The Gate Collection: World Studies, Folklore, Myth, Story, Fiction/Nonfiction

submitted by Gudrun Goddare, Independent Libraries Professional

Arizona Reading Association Secretary

Downloadresource here.

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ARA INTERNATIONAL LITERACY

CELEBRATIONS and Events 2016-2017

STAY TUNED - COMING SOON

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INTERNATIONAL LITERACY DAY RESOURCES

Comparing and Contrasting Two Similar Folktales From Different Cultures

courtesy of Dr. Bob Wortman, Associate Professor of Practice at University of Arizona College of Education

Member of the Arizona Reading Association's Board 

                                                  Enjoy the following excerpts and download the entire document here.

Cinderella Variants
Cinderella tales are told across many countries and cultures. And many contemporary authors have written parodies on this story. It is a simple task to compare and contrast the elements of story found in these tales. Most students are familiar with some version
(usually the Disney movie!) It is well worth instructional time to support students in making text-to-text connections. The study of Cinderella variants can lead to a great deal of discussion, deep reading and writing that is required by Arizona College and Career
Ready Standards at all grade levels. Of course, there are variants of mostfolktales (ie. Sleeping Beauty, Gingerbread Man, Red Riding Hood, etc.)


Story Structures
The Elements of Story in all fiction are : Characters, Plot and Setting. When a studentsees a title and an illustration and scans a text, it is critical that they ascertain if that text s narrative or expository. Reading literary text requires the reader to notice those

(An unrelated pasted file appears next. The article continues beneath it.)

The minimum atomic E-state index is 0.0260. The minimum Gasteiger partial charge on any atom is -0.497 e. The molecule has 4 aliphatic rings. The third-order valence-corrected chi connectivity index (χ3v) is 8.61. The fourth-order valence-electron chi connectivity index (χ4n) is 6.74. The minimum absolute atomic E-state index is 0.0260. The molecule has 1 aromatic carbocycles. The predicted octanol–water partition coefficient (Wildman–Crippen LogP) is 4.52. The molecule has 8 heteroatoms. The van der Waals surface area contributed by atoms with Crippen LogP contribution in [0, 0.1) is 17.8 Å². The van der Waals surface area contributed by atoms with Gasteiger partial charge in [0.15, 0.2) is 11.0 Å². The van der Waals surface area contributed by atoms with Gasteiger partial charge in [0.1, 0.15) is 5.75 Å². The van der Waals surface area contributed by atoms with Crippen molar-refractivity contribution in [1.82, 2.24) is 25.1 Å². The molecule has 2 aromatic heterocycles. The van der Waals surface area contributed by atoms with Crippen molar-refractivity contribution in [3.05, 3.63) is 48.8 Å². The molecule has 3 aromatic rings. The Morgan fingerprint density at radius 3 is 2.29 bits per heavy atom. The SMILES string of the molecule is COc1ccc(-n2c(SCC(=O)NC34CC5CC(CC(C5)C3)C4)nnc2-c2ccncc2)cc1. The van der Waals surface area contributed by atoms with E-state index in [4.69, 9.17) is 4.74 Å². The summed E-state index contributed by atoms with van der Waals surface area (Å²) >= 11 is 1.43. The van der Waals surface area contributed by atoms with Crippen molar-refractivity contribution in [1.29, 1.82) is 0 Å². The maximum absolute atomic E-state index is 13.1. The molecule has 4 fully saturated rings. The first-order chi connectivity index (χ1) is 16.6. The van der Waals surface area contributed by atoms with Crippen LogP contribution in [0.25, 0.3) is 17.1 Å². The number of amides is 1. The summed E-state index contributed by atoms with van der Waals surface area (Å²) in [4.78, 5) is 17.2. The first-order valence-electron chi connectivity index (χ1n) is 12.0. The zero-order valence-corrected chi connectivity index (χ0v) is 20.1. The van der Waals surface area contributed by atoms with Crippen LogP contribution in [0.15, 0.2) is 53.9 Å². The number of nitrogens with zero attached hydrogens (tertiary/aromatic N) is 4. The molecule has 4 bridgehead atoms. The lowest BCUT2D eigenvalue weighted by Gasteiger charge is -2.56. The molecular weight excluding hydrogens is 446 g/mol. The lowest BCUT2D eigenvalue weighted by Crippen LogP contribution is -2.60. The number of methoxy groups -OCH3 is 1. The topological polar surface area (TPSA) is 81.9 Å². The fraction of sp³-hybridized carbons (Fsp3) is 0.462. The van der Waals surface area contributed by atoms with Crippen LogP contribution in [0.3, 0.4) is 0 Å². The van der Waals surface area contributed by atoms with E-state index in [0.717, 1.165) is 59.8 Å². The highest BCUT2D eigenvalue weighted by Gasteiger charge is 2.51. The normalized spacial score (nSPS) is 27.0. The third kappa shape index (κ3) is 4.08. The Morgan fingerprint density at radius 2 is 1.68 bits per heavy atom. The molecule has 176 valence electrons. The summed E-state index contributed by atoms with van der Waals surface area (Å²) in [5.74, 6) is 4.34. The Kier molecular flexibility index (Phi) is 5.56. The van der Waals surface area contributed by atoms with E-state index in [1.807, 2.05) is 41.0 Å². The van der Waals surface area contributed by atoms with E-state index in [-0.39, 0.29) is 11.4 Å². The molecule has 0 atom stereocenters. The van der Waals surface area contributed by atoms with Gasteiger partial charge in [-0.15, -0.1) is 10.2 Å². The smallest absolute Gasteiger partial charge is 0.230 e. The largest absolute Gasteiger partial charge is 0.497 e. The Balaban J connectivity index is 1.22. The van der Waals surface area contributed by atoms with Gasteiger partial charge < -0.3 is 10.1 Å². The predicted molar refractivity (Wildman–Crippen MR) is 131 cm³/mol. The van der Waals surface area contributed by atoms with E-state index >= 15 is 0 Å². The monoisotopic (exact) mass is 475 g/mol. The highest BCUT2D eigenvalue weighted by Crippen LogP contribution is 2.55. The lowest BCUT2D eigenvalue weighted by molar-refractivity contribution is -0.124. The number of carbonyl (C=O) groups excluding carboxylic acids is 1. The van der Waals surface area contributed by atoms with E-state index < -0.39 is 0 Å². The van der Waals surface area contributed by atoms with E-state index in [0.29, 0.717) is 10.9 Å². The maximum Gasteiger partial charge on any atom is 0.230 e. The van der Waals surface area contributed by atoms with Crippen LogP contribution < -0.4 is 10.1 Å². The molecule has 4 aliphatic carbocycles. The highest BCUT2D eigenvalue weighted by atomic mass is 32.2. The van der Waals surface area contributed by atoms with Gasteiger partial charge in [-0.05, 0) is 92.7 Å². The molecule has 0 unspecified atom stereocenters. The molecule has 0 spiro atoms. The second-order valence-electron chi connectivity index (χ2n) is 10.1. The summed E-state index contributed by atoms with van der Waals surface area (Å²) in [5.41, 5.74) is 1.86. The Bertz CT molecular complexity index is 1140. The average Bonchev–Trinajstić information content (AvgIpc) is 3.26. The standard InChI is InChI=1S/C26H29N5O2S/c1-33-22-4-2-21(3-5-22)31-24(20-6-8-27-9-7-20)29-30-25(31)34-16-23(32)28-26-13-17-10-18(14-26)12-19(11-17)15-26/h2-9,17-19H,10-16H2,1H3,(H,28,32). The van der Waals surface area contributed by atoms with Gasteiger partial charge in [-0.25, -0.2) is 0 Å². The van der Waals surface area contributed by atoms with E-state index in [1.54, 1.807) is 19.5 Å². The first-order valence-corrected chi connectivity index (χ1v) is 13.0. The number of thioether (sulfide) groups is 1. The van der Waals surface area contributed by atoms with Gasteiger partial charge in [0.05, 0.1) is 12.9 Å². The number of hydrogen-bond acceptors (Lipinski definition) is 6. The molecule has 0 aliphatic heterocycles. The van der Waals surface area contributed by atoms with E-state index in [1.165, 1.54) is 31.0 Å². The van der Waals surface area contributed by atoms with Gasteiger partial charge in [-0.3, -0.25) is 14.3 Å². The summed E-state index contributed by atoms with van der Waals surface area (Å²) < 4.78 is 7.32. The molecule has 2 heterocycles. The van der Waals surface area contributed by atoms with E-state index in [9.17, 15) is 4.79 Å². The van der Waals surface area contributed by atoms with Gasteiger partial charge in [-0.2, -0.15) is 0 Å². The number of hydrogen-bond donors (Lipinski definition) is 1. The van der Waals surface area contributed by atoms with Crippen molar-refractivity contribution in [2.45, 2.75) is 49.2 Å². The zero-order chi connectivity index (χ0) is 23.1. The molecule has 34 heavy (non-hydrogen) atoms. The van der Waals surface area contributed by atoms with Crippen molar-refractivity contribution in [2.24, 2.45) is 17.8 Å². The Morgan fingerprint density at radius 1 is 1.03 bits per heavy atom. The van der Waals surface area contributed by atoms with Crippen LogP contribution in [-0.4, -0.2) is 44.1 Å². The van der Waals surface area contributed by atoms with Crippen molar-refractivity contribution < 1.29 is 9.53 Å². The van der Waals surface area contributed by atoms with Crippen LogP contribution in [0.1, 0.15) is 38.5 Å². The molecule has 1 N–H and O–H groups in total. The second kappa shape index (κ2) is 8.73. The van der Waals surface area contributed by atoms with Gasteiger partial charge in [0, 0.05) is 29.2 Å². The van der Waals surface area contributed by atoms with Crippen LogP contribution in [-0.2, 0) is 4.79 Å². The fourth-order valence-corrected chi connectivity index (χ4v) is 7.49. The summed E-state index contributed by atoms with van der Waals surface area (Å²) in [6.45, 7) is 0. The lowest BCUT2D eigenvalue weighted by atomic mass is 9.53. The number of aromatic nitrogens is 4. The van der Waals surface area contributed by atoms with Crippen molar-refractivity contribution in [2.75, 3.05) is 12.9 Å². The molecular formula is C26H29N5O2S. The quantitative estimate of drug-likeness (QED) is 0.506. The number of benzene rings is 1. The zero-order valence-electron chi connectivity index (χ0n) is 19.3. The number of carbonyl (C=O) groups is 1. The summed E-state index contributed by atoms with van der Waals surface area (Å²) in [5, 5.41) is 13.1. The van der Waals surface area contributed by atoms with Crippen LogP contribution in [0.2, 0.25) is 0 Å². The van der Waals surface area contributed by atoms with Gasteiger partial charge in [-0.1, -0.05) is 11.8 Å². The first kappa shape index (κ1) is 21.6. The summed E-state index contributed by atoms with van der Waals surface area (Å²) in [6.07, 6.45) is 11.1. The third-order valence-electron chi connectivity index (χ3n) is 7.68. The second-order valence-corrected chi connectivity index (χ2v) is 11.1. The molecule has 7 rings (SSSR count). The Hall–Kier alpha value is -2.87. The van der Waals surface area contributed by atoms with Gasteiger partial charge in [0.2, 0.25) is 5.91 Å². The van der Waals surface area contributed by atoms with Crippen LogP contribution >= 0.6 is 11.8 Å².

elements of characters, plot and setting. Whereas texts that are expository/nonfiction/informational require readers to read for main ideas and important details. Students are asked across all grade levels to examine story structures and utilize them
seamlessly in their writing. They are asked to compare and contrast plots, characters
and settings.

Fairy Tales as a Genre
Fairy tales are accessible tales for most children from any background. They utilize predictable narrative styles and dialogue that student connect with easily. They are worth several weeks of genre study. Fairy tales as a genre should conjure up concepts such as good versus evil, quests, princesses, castles, knights, dragons, witches, etc. All of the literary devices used in the classic high school texts of Hawthorne, Poe, and the like can be examined within fairy tales.


Click here for Dr. Wortman's list of recommended books "Comparing And Contrasting Fairy Tales."













ARIZONA READING ASSOCIATION